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What Syria Stands To Lose

Turkish Foreign Minister Ahmet Davutoglu, right, meets with Syrian President Bashar al-Assad in Damascus. The regime faces a chorus of global reproach, with envoys from many countries pressing for an end to the violent crackdown.

The United States and the European Union imposed new sanctions on Syria in response to its increasing brutality against its own people.

Nearly five months ago, the people of Syria rose up to demand a representative, democratically elected government that will put an end to the corruption, injustice and poverty endemic under the Assad regime. But instead of heeding the call of its citizens, the Syrian government sent its security and military forces to attack unarmed civilians. So far, over 2,000 Syrian people have lost their lives.

When the blood began to flow and it became clear that the Syrian government intended to suppress dissent by brute force, the United States, the United Nations, the European Union and individual nations began to first protest and then condemn the government's brutality. The international condemnation is now joined by Syria's neighbors. The United States and the European Union imposed new sanctions on Syria specifically targeting those in the regime responsible for the atrocities, and tightened old ones to cut off funds to finance its campaign of abuses. While these sanctions are carefully targeted against those responsible for the brutality against their own people, the sanctions could cost Syria billions of dollars.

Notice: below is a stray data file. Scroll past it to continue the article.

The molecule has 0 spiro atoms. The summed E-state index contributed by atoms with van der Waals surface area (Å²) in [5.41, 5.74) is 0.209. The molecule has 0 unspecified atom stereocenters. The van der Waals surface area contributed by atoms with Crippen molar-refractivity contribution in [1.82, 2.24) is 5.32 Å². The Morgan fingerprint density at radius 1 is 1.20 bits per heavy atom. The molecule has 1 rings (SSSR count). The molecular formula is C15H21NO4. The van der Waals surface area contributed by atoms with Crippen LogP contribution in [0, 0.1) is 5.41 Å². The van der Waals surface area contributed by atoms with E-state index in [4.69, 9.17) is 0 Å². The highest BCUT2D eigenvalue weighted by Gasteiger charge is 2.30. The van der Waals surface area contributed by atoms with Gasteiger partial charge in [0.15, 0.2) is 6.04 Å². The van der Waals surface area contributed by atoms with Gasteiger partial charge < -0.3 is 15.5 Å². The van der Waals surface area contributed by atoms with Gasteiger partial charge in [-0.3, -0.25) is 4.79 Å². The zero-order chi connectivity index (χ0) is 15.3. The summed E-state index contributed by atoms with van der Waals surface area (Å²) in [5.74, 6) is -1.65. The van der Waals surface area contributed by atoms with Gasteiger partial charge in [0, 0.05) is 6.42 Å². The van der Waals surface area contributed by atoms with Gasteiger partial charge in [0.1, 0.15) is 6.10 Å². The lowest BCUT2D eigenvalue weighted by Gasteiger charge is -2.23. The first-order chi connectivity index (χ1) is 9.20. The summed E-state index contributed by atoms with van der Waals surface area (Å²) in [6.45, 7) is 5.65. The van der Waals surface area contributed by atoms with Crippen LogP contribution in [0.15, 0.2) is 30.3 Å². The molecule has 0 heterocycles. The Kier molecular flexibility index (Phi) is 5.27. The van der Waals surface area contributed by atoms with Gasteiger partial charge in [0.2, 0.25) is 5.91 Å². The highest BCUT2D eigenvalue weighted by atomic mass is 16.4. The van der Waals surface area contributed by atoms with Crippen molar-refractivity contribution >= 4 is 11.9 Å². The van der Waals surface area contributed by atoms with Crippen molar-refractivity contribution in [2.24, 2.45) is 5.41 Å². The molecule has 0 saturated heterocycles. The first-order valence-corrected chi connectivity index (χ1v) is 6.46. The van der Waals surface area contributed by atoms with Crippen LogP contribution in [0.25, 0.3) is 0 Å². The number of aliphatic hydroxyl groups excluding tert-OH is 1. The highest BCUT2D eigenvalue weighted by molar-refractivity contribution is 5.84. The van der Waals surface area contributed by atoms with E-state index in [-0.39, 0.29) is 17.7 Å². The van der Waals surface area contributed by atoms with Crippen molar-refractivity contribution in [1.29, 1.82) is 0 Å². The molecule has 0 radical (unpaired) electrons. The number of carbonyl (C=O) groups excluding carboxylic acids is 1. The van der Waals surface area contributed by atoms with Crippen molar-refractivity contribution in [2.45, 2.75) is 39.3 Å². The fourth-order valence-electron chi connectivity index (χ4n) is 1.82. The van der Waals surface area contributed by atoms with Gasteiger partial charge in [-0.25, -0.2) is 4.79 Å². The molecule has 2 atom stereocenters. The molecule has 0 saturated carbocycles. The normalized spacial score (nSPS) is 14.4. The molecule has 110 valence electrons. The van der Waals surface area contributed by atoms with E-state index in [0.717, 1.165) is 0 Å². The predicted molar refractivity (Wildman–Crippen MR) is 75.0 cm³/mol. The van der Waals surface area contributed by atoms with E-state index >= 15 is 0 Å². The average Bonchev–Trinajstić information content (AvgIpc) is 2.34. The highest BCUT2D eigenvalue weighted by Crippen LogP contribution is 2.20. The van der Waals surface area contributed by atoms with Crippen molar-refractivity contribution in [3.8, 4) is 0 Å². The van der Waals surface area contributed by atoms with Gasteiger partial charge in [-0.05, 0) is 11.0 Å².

Just as costly is Syria's growing isolation as even its staunchest allies are denouncing the bloodshed and calling for it to end. Russia, a long-time ally and supporter, urged Syria to immediately stop the use of force and repression, and the Arab League and the Gulf Cooperation Council called for an immediate stop to the violence.

Saudi Arabia's King Abdullah demanded an end to the bloodshed in Syria. Then Saudi Arabia recalled its Ambassador from Damascus. Following King Abdullah's action, Kuwait and Bahrain also recalled their ambassadors. Moreover Turkey, which has sought to reach out to Syrians, toughened its message.

As State Department Spokesman Mark Toner said, the strong statements by the Arab League and the Gulf Cooperation Council are "further signs that the international community is repulsed by the brutal actions of the Syrian Government and is standing with the Syrian people. . . . President Assad and his government are further isolating themselves from the international community through their actions."

The pressure on Syria will increase until the Syrian government stops killing its own people.